When designing a large website, especially one that contains a store, you may be required to design a system for ordering online, or a multi-step process of another sort. Walking users through this process by making it easy and intuitive is key to helping increase conversion rates. Any frustration along the way may cause them to leave and pursue other options. Progress trackers are designed to help users through a multi-step process and it is vital that such trackers be well designed in order to keep users informed about what section they are currently on, what section they have completed, and what tasks remain.
In this article we will look at various uses of progress trackers and see how they’ve been implemented, what they are doing well, and what they are not doing well.
What are Progress Trackers?
You may not be familiar with the term ‘progress tracker’, also called a ‘progress indicator’ — but chances are good that you have encountered one at one time or another. They are used in online stores when placing an order, signing up to an online product or service, or even when booking a holiday online. Progress trackers guide the user through a number of steps in order to complete a specified process.
An example of a progress tracker at Game
The Difference Between Progress Trackers and Breadcrumbs
As we have detailed previously in Breadcrumbs In Web Design: Examples And Best Practices, breadcrumbs are a way of enhancing navigation by revealing a user’s current location. Initially, breadcrumbs and progress trackers may seem very similar and in many ways they are, however, there are significant differences.
Breadcrumbs show you only where you have been (or what sections are above the current section in the application’s hierarchy), whereas progress trackers indicate a set path that a user follows to complete a specific task. Progress trackers show you not only where you are currently located, but also what steps you have previously taken, and what steps you are about to take.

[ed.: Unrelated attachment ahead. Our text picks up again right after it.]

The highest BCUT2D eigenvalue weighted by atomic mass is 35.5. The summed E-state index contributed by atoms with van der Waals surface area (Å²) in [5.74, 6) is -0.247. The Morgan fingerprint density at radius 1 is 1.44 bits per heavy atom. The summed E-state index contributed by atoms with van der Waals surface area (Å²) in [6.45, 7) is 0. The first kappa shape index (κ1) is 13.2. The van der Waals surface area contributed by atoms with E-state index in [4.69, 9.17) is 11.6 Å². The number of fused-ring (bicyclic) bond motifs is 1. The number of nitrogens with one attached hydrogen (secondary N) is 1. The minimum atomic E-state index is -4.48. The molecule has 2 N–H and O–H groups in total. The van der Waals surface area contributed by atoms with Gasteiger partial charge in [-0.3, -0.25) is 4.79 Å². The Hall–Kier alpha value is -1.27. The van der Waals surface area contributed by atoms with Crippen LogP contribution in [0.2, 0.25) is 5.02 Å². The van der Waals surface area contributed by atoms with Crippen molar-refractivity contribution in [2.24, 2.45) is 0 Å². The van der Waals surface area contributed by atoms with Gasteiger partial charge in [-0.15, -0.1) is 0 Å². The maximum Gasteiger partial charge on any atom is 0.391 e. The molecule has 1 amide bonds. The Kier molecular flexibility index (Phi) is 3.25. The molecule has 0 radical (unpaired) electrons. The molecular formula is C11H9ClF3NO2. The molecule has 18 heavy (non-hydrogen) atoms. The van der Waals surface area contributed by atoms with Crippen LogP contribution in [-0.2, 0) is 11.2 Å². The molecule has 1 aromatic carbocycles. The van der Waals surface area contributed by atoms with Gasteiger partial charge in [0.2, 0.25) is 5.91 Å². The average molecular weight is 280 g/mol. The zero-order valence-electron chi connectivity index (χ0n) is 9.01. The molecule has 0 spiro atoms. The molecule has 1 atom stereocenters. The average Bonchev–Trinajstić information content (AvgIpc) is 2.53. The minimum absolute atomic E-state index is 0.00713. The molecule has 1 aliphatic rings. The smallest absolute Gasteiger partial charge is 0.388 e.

Example of breadcrumbs at Coolspotters
Progress trackers are best used when there is a specific goal to achieve. They are synonymous with conversion and are used as a way of improving usability — which is key when optimizing conversion rates. Conversion is all about selling online so you will see a progress tracker in some form in almost every online store.
Now that we’ve reviewed what a progress tracker is, let’s look at situations that would require or even benefit from the implementation of a well-designed progress tracker.
Uses of Progress Trackers
As mentioned previously, progress trackers can be used in a variety of contexts. The following three are the most common.
1. Online Ordering
By far the most common application of progress trackers is in conjunction with online purchasing, since this usually involves multiple steps.
The progress tracker used by HMV.
The progress tracker used at Etsy.
2. Feature Tour Guides
Progress trackers are also used to guide users through the features of online products and services, as demonstrated in the following examples:
Progress tracker as used by Search Inside Video.
Flickr’s tour page provides a look at the features of their service.
3. Multi-Step Forms
If a form requires a lot of user input, it may be best to split the form into multiple steps.
Livestream’s progress tracker design.
The progress tracker used on Buffalo’s Project Planner form
Best Practices in Progress Tracker Design
Indicating a Logical Progression